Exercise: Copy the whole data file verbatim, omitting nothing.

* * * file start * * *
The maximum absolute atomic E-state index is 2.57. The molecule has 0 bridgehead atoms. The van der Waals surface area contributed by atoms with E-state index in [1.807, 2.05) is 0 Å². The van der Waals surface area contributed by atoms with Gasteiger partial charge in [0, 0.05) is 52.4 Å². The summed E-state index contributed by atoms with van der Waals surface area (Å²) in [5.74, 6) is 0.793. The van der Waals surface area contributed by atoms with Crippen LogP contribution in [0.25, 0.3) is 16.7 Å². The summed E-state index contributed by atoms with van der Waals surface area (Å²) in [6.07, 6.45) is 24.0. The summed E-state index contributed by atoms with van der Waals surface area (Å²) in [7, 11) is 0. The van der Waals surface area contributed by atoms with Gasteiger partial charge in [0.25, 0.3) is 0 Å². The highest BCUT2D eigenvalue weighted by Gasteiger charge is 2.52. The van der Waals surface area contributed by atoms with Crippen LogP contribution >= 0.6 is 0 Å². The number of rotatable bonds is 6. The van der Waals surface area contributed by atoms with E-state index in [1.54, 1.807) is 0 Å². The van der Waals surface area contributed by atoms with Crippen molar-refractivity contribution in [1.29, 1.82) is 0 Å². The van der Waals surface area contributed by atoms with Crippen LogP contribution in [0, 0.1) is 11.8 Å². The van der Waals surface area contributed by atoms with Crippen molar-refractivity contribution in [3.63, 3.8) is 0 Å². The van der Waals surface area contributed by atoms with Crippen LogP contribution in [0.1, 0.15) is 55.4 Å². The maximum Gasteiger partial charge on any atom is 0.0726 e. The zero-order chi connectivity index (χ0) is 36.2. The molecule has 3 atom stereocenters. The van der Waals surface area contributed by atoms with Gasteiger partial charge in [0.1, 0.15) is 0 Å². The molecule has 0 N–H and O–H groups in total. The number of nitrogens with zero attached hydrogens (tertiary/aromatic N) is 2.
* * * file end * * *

The maximum absolute atomic E-state index is 2.57. The molecule has 0 bridgehead atoms. The van der Waals surface area contributed by atoms with E-state index in [1.807, 2.05) is 0 Å². The van der Waals surface area contributed by atoms with Gasteiger partial charge in [0, 0.05) is 52.4 Å². The summed E-state index contributed by atoms with van der Waals surface area (Å²) in [5.74, 6) is 0.793. The van der Waals surface area contributed by atoms with Crippen LogP contribution in [0.25, 0.3) is 16.7 Å². The summed E-state index contributed by atoms with van der Waals surface area (Å²) in [6.07, 6.45) is 24.0. The summed E-state index contributed by atoms with van der Waals surface area (Å²) in [7, 11) is 0. The van der Waals surface area contributed by atoms with Gasteiger partial charge in [0.25, 0.3) is 0 Å². The highest BCUT2D eigenvalue weighted by Gasteiger charge is 2.52. The van der Waals surface area contributed by atoms with Crippen LogP contribution >= 0.6 is 0 Å². The number of rotatable bonds is 6. The van der Waals surface area contributed by atoms with E-state index in [1.54, 1.807) is 0 Å². The van der Waals surface area contributed by atoms with Crippen molar-refractivity contribution in [1.29, 1.82) is 0 Å². The van der Waals surface area contributed by atoms with Crippen LogP contribution in [0, 0.1) is 11.8 Å². The van der Waals surface area contributed by atoms with Crippen molar-refractivity contribution in [3.63, 3.8) is 0 Å². The van der Waals surface area contributed by atoms with Crippen LogP contribution in [0.1, 0.15) is 55.4 Å². The maximum Gasteiger partial charge on any atom is 0.0726 e. The zero-order chi connectivity index (χ0) is 36.2. The molecule has 3 atom stereocenters. The van der Waals surface area contributed by atoms with Gasteiger partial charge in [0.1, 0.15) is 0 Å². The molecule has 0 N–H and O–H groups in total. The number of nitrogens with zero attached hydrogens (tertiary/aromatic N) is 2.